But the old FPE also had an independent Canadian division, and THAT division had the rights to make and sell the Stab-Lok breakers in Canada and as they later claimed, the US as well. The name of that company changed to Federal Pioneer, then later just Pioneer.
Pioneer was then later bought by Schneider, who of course owns Sq. D too, but Schneider wanted no part of marketing the Stab-Lok breakers in the US. In a huge fight over this, ACBC settled on giving up their production facility in South Carolina that was making the breakers, in deference to Pioneer making them for them in Canada at a guaranteed price.
At the same time Schneider gave up the rights to sell and use the name Stab-Lok in the US and ACBC cannot sell in Canada. The Canadian version is made as grey, the US version is still black. The Canadian grey versions still make it here on the "grey market" (ironically) and are exactly the same beside the color of the plastic.
If you see Stab-Lok breakers that still say Challenger on them, they are old stock, as in pre-1988. Challenger, as a brand name now owned by Eaton, has no official connection to that product any longer.
When Schneider forced ACBC to stop making the Stab-Lok breakers, Connecticut Electric (CE) supposedly bought the old ACBC factory in South Carolina including the molds and machinery used to make the old Stab-Lok breakers (they moved it I think).
But they do not have the rights to the name "Stab-Lok", so you will not see it on their version. In addition, they did not get the rights to the UL listings for them in FPE load centers. So the only thing CE could do is get their versions "Classified" for use in FPE load centers, and because UL had a problem with FPE's listings even when they were FPE, CE got listing under ETL (which some people view as "easier" to get than UL).
Also see FPE STAB-LOK HISTORY where we include details of the history of FPE, Federal Pacific Electric Company, American Circuit Breaker Company [ACBC], Oregan Breakers, INc., Provident Industries, Federal Electric Products (Canada), Pioneer Electric (Canada), Schneider Electric Canada and others.
Above: corrosion and possible overheating at connectors in a Westinghouse - Challenger electrical panel. [Click to enlarge any image]
Note: shown here are Challenger™ circuit breakers, not Stab-lok™ design circuit breakers, installed in a Westinghouse™ / Challenger™ Electrical panel - Editor.
I have a more urgent situation for a neighbor of mine besides my reputation being on the line it's always a matter of property and lives at stake not being a licensed electrician, plumber,heating guy.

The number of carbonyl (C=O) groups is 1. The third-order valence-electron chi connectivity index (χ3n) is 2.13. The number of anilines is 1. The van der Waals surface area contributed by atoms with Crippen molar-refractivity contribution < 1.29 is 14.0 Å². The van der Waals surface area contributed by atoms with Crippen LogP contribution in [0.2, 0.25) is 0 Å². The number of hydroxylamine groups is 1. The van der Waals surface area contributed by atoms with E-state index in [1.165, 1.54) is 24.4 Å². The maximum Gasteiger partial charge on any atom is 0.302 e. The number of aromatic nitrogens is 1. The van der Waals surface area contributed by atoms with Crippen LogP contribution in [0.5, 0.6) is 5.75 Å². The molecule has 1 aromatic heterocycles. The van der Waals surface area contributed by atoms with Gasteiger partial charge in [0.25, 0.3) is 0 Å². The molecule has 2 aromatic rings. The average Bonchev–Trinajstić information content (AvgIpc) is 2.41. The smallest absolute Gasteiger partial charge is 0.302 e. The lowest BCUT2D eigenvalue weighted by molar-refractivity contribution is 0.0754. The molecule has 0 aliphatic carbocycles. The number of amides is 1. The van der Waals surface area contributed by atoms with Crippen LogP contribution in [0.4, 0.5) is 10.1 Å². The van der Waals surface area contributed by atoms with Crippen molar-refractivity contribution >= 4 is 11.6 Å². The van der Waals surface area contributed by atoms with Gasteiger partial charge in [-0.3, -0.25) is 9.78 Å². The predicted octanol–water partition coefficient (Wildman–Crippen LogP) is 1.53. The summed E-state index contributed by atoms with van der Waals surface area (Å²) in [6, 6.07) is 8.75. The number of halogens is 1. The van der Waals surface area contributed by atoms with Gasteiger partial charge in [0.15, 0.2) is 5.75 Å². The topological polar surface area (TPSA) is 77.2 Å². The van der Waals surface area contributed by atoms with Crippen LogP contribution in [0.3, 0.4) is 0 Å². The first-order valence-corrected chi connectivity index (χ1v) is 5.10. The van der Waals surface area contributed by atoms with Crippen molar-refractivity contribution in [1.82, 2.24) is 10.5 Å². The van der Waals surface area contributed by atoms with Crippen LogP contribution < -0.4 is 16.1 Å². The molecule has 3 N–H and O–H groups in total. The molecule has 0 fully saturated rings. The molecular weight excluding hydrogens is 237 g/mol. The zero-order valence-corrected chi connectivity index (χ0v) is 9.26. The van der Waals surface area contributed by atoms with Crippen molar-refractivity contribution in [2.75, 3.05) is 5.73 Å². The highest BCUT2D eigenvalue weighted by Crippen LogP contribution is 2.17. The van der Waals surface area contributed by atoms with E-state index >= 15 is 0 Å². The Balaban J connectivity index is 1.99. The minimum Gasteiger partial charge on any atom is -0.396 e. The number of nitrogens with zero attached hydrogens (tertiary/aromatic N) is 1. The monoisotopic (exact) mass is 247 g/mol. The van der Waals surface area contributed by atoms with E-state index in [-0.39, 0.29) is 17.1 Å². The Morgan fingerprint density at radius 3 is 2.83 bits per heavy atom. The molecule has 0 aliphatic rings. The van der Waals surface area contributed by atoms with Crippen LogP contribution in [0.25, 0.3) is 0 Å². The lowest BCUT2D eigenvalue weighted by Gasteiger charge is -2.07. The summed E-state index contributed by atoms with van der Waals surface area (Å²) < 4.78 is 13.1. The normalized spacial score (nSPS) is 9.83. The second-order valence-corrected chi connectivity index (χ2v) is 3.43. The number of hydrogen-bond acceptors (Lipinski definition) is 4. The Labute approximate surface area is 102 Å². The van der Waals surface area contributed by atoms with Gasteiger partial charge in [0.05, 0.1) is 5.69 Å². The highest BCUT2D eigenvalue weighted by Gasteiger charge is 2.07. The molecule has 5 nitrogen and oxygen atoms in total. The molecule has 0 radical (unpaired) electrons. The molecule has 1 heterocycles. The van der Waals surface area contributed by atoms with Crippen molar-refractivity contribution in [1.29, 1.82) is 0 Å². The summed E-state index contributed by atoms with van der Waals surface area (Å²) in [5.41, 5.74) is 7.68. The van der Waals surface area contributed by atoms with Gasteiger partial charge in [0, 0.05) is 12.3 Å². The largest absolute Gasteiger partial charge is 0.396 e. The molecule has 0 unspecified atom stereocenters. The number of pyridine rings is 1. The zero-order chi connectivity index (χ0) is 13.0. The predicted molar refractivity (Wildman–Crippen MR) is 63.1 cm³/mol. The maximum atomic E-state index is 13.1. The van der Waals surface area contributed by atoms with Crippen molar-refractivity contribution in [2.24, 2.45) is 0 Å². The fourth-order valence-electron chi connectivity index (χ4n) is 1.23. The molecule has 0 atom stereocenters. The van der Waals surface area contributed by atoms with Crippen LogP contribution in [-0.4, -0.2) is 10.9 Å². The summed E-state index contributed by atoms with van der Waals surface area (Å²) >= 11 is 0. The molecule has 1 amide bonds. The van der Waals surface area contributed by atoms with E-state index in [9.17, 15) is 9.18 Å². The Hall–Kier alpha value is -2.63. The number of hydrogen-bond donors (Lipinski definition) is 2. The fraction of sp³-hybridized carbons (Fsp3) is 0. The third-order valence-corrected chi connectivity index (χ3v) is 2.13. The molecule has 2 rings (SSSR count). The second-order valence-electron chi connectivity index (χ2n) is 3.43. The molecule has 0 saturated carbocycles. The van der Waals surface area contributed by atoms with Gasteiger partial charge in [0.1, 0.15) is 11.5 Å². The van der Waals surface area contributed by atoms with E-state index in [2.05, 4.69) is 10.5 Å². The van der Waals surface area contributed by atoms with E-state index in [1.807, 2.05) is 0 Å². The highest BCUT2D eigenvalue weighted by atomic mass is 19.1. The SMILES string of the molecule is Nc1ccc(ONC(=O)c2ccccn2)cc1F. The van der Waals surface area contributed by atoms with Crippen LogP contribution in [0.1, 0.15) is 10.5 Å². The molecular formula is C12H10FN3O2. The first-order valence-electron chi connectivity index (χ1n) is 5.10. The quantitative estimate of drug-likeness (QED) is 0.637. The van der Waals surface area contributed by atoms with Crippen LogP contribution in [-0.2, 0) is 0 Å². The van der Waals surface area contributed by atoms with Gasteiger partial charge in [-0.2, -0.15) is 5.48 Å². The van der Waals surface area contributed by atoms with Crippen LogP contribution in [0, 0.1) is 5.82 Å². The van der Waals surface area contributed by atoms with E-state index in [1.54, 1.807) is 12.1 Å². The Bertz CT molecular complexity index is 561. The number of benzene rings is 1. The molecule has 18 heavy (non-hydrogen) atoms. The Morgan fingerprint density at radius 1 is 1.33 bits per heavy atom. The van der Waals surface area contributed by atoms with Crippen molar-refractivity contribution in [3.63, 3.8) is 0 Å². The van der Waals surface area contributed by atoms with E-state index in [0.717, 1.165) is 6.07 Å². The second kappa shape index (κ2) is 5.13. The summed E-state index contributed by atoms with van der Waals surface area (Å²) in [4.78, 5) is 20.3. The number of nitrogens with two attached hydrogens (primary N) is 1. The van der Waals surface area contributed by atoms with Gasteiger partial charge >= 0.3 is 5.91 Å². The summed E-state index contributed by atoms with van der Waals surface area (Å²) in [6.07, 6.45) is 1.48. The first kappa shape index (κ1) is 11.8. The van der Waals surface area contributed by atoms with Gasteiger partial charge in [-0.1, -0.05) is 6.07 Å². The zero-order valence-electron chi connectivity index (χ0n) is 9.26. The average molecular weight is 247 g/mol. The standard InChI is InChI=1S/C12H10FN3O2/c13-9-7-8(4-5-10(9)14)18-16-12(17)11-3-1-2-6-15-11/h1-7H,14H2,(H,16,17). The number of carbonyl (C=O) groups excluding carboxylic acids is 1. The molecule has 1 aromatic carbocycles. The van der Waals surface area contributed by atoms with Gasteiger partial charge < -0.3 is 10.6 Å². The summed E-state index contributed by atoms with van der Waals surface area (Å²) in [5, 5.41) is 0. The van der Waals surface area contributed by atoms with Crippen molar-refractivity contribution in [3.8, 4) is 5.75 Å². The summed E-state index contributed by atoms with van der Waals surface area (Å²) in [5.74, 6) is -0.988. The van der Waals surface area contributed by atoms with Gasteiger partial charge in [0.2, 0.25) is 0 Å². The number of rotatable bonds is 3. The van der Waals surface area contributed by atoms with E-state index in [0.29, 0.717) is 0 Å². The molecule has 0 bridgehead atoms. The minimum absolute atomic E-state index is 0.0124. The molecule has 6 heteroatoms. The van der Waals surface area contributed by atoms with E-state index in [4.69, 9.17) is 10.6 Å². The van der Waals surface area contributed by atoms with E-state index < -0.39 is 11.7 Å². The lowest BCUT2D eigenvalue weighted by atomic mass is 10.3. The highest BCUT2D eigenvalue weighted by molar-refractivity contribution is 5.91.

He is too close for comfort as well. It's a Westinghouse(?) panel with Challenger [brand circuit] breakers.
That name jumped out at me. I've heard of it but while on the job I just couldn't remember exactly, no their not stab-locks.
He complained of slowly losing power at receptacles and burning out incandescent bulbs quite too often.
Ok bad grounds, no problem. His utility ground spike clamp was loose from someone doing siding and forgot to remember something safety hazard wise-how stupid. He had normal for a wet basement corrosion on the ground buss bar-why do they not make the screws out of aluminum too I don't know why but we all know 3 dissimilar metals just don't work together nicely in O2.
Is it too much to ask for when being installed by the installer is to put noalox [antixoidant] on most if not all connections?.
He had no black carbon arcing flash burns on any of the lugs,etc..
I further investigated aluminum corrosion in the main breaker leg holes and discolored lug strip on one side. This didn't look right and [that is] the reason i'm contacting you about this.
I did some reading and can't be 100% sure that it is because of the main breaker or one or more breakers that failed to trip on overload over time.
I might have asked you or someone else if over time do breakers become more sensitive or less to trip on overload. It was always something I wondered about. I looked at some breaker time to trip charts and was amazed to see that some don't trip quick enough.